The definitive history of the Ottoman Empire
The Ottoman Empire was one of the largest and most influential empires in world history. Its reach extended to three continents and it survived for more than six centuries, but its history is too often colored by the memory of its bloody final throes on the battlefields of World War I. In this magisterial work-the first definitive account written for the general reader-renowned scholar and journalist Caroline Finkel lucidly recounts the epic story of the Ottoman Empire from its origins in the thirteenth century through its destruction in the twentieth.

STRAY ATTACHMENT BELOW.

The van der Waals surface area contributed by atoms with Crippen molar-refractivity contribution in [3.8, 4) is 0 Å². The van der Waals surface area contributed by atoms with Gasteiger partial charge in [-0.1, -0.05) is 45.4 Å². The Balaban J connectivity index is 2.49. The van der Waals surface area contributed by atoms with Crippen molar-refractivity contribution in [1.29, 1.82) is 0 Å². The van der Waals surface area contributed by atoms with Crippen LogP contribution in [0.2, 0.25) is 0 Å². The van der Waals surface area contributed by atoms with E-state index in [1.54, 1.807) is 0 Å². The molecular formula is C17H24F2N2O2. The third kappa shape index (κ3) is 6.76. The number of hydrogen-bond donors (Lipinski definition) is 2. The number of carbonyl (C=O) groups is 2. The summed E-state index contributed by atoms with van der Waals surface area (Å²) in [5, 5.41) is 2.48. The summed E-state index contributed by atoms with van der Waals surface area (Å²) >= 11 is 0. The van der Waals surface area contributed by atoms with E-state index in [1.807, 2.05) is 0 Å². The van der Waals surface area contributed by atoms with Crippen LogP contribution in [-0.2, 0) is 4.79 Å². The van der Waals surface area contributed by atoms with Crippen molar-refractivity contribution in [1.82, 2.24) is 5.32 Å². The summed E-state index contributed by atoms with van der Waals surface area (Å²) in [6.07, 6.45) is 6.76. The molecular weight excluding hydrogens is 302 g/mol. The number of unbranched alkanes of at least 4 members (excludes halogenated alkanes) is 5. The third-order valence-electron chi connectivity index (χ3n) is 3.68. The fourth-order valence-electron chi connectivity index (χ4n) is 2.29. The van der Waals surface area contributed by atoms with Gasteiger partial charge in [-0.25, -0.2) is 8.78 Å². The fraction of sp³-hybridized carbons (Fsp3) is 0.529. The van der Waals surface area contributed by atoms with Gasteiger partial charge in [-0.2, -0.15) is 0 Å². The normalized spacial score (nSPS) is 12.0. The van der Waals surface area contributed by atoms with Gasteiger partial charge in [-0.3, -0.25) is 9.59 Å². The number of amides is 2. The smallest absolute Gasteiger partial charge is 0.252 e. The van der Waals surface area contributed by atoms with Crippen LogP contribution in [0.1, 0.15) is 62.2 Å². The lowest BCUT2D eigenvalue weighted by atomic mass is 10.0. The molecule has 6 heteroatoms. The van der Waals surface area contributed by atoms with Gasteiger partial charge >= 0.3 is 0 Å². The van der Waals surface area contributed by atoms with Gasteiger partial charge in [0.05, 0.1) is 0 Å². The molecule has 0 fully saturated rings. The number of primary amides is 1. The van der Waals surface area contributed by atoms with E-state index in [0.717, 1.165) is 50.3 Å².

What Finkel calls the "old" narrative of the Ottoman Empire is simple to relate: "it rose, declined, and fell." An exotic parade of salacious sultans, grand viziers and duplicitous eunuchs inhabit the sultry harems and domed palaces of Istanbul at least in our imaginations. Finkel, a long-time resident of Turkey and Ottoman scholar, relates a "new" narrative of empire that properly accounts for the richness and complexity of the Ottoman state over nearly seven centuries. By presiding over their multiethnic empire for so long, and ushering it from medievalism to modernity, the Ottomans should be ranked alongside the Hapsburgs and the Romanovs, she argues. That they are overlooked is the fault of Western historians who have peered at their subjects through the lens of their own prejudices. Finkel's striking innovation is to turn a mirror on the Ottomans and examine how they saw themselves and their empire. While this approach yields a refreshingly original perspective, Finkel's quest to improve Westerners' understanding occasionally leads her into some questionable stretches (an implication, for instance, that Westerners think all Muslims are terrorists). Happily, these remain unintrusive and this history makes a riveting and enjoyable read for all audiences. 16 pages of photos; maps.